Abuzz over dragonflies

Trend: Enthusiasts who track these colorful, winged insects say their hobby is about to take flight.

July 31, 2000|By Alice Lukens | Alice Lukens,SUN STAFF

Bob and Joanne Solem used to be avid birders, until another animal stole the show.

Now, instead of looking skyward, they train their close-focus binoculars on the ground beneath their feet. Green darners, blue dashers and dusky dancers spring into view. Their lives, on lazy summer days, become an endless stream of amber- wings, spreadwings, pond-hawks and baskettails.

The Solems, who live in Laurel, are part of the latest trend in the nature world: dragonfly-watching.

Once the purview of scientists and specialists, dragonflies - and their near cousins, damselflies - are starting to catch the fancy of the public. With the anticipated release of the first-ever pictorial nationwide guide to dragonflies this summer, some believe the trend will soon become a craze.

In the tiny but growing dragonfly-watching community, there is talk of little else.

"It's almost like Harry Potter for nerds," said Don Jewell of Union Mills, attending a dragonfly class with his wife at the Audubon Naturalist Society in Chevy Chase.

People are hoping the new book, "Dragonflies Through Binoculars," will have the same effect as the "Butterflies Through Binoculars" series, which set off a flurry of butterfly-watching when it came out seven years ago. In those seven years, the North American Butterfly Association has grown more than tenfold.

"This is the first time that people are beginning to look at butterflies and dragonflies and other insects as wildlife," said Jeffrey Glassberg, editor of "Dragonflies through Binoculars" and president of the Morristown, N.J.-based butterfly association. "There was no way for people to get into it before."

Richard Orr, a Columbia entomologist who is considered the foremost expert on dragonflies and damselflies in the Northeast, isn't surprised that dragonflies are following in the footsteps of birds and butterflies.

"It's nice to have a hobby on hot summer days where you can splash around in the water and justify it," he said.

Orr, who fell in love with dragonflies as a boy, calls them "the apex of evolution" and "the center of the universe." Like birds and butterflies, he said, they come in all the colors of the rainbow. Dragonflies need their iridescent colors, Orr said, to identify each other as friends or foes. Their bulging eyes can see nearly 360 degrees horizontally and vertically, and in some cases 80 percent of their brain is devoted to vision. The insects can see colors in addition to ultraviolet and polarized light.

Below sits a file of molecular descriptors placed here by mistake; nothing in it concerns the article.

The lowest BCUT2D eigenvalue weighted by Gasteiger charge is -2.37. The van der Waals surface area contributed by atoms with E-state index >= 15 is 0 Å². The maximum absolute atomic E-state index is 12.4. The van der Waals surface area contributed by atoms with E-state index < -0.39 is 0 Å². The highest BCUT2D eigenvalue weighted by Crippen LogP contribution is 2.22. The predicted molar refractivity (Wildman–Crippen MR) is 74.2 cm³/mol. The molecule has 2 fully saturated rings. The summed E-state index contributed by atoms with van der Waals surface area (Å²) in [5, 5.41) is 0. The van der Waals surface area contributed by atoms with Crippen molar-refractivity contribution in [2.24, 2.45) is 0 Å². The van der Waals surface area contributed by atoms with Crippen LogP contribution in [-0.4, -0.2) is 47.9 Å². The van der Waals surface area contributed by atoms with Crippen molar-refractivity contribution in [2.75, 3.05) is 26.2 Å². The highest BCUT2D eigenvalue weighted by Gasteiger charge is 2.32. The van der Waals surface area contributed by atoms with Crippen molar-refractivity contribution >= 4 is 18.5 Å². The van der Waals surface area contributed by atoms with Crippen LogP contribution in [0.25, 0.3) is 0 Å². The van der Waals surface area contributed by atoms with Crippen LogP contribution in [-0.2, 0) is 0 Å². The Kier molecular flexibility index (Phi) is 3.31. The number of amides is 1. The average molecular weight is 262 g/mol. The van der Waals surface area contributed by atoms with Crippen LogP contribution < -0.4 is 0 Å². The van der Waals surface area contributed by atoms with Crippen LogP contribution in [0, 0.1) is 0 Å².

But Orr is most impressed by their flying. They are predators, the hawks and tigers of the insect world, and have the agility to prove it. Their wings contain specialized bends, blood-filled weights and micro-sensory hairs that can tell which way the wind is blowing.

"More than anything else, they are creatures of movement," Orr said. "They can fly upside-down or backwards. No other vertebrate or invertebrate has that type of flight control."

Orr said many people fall for dragonfly- and damselfly-watching because so little is known about the animals that even amateur researchers can make a difference.

That's what attracted the Solems to the hobby five years ago. Now they conduct dragonfly counts in Howard County in hopes that one day their data will serve some scientific purpose. On hot summer days, the kind that dragonflies like best, the Solems often go out twice, first in the morning and again in the afternoon.

"We figured it was something we could really make a contribution to, simply because there were so few other people involved in it," said Bob Solem, a retired analyst for the U.S. Department of Defense.

The Solems have more than 80 dragonflies and damselflies on their list, including five spotted for the first time in the county last year. The insects fall into different categories; the Solems' list includes 23 types of pond damsels, 11 types of clubtails, seven types each of darners and spreadwings, and three types of spiketails.

"We won't necessarily know the results of what we do," said Joanne Solem, a retired teacher, "but our hope is that a long time in the future, somebody will find some benefit from it."

When the Solems became interested in dragonflies, they had to study the Latin names because there were no consistent English names. The Dragonfly Society of the Americas, a nonprofit group founded in 1988, helped change that. Members of the Binghamton, N.Y-based organization realized the group would never grow unless it developed standard English names for the more than 425 species of dragonfly found in North America.

Now, instead of a "Dromogomphus spinosus," the organization's 200 to 300 members can spy a "black-shouldered spinyleg"; instead of "Libellula luctuosa," they get to say "widow skimmer," which is easier to remember because both males and females wear black stripes like a mourner's veil on their wings.

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